Beats | February 20, 2020

Investing to integrate the growing wave of displaced people in Latin America

Amy Cortese
ImpactAlpha Editor

Amy Cortese

ImpactAlpha, Feb. 20Migration and displacement are unfortunate growth sectors in Latin America.

Migrants continue to flee the troubled ‘northern triangle’ of Honduras, Guatemala and El Salvador. With U.S. border policies stopping many Central American migrants at the border, Mexico is grappling with its own influx of refugees and immigrants.

Further south, more than five million Venezuelans, 15% of the population, have fled the collapsing economy in “the world’s largest forced migration you’ve never heard of,” as Migration Policy Institute’s Andrew Selee told the Financial Times.

Migration is escalating as conflict and climate change disrupts agricultural traditions and livelihoods: More than 1.4 million Central Americans could seek refuge by 2050, estimates the World Bank. 

Public funding. Baja California is creating a regional fund to invest in economic development ventures that speed the integration of refugees and displaced people, as well as housing, financial inclusion, education and childcare. The Baja California Fund for Inclusion, anchored by $2.5 million from the state government and additional capital from private U.S. and Mexican investors, is designed in partnership with the Refugee Investment Network. 

Easing the strain. Colombia is bearing the brunt of Venezuela’s exodus. The World Refugee Council is backing a Social Infrastructure Investment Fund focused on financing social infrastructure projects in Colombia to help address the influx of Venezuelan migrants.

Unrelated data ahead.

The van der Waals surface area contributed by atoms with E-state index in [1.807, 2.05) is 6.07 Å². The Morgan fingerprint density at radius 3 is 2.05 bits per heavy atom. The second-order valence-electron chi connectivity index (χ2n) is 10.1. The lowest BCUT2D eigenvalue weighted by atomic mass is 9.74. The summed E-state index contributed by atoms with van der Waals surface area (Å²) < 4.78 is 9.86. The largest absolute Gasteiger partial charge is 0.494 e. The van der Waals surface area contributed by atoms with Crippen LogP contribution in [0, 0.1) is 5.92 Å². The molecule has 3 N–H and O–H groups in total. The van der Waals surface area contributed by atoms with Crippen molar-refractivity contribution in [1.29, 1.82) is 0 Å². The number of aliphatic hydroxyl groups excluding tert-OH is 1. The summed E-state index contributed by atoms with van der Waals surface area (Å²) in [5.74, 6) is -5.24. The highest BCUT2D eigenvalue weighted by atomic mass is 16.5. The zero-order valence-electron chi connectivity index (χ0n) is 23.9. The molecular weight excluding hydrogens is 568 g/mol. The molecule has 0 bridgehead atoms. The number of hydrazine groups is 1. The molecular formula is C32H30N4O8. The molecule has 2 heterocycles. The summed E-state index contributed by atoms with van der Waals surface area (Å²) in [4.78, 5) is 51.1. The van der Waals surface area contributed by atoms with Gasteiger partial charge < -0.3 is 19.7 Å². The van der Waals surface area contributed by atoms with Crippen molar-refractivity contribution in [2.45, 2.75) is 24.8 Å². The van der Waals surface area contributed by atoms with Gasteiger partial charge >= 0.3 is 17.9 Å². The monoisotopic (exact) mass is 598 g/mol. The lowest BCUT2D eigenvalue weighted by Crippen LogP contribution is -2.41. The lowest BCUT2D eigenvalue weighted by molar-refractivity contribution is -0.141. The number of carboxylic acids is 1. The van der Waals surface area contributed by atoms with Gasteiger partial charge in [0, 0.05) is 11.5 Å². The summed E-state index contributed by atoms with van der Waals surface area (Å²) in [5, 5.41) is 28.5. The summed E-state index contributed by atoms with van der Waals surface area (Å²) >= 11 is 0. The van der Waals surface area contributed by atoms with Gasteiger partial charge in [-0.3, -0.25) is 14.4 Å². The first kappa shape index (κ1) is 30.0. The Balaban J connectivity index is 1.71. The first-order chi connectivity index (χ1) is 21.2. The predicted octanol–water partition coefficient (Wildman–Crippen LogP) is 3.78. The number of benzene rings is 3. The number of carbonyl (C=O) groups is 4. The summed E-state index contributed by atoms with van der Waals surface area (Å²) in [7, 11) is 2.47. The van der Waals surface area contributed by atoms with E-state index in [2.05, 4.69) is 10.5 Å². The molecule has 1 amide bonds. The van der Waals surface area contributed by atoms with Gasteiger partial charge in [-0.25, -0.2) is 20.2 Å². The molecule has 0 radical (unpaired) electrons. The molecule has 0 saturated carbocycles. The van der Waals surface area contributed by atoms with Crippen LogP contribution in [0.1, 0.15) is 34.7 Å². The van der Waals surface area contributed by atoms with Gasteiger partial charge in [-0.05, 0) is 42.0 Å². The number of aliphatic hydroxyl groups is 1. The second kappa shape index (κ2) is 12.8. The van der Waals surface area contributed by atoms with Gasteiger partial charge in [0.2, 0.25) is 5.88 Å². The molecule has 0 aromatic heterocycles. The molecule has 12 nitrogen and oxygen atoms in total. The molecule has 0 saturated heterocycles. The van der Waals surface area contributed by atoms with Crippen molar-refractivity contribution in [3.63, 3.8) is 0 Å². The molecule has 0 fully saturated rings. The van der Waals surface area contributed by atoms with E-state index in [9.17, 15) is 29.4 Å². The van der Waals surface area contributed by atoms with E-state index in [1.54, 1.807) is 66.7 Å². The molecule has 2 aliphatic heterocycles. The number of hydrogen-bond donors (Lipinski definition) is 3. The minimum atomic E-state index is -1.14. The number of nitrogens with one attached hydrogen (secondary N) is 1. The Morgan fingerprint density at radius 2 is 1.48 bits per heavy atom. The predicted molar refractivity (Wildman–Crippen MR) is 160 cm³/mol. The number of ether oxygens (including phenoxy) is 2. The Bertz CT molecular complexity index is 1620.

The blended capital fund aims to catalyze other funds and help “create alternate financial vehicles that can help these countries manage these enormous strain on their housing, medical and education systems,” said David Goldfield, who is leading the development of the fund, which aims to raise $100 million. 

Capital on the move. “We think impact investors are possibly the best-placed actors to solve the refugee problem,” the Refugee Investment Network’s Christine Mahoney said at the FLII. “We need proactive social entrepreneurs and impact investors finding creating ways to integrate refugees into the economy.”

Ejido Verde is financing indigenous Mexicans to plant trees – and plant a stake in the middle class

The network has identified at least 120 social businesses in Mexico with potential to become ‘refugee lens investments’ with technical assistance and outcomes-based investment. Two-thirds could measurably improve lives for displaced people. The RIN plans to launch new investment partnerships across Mexico at a catalyst meeting on Feb. 20.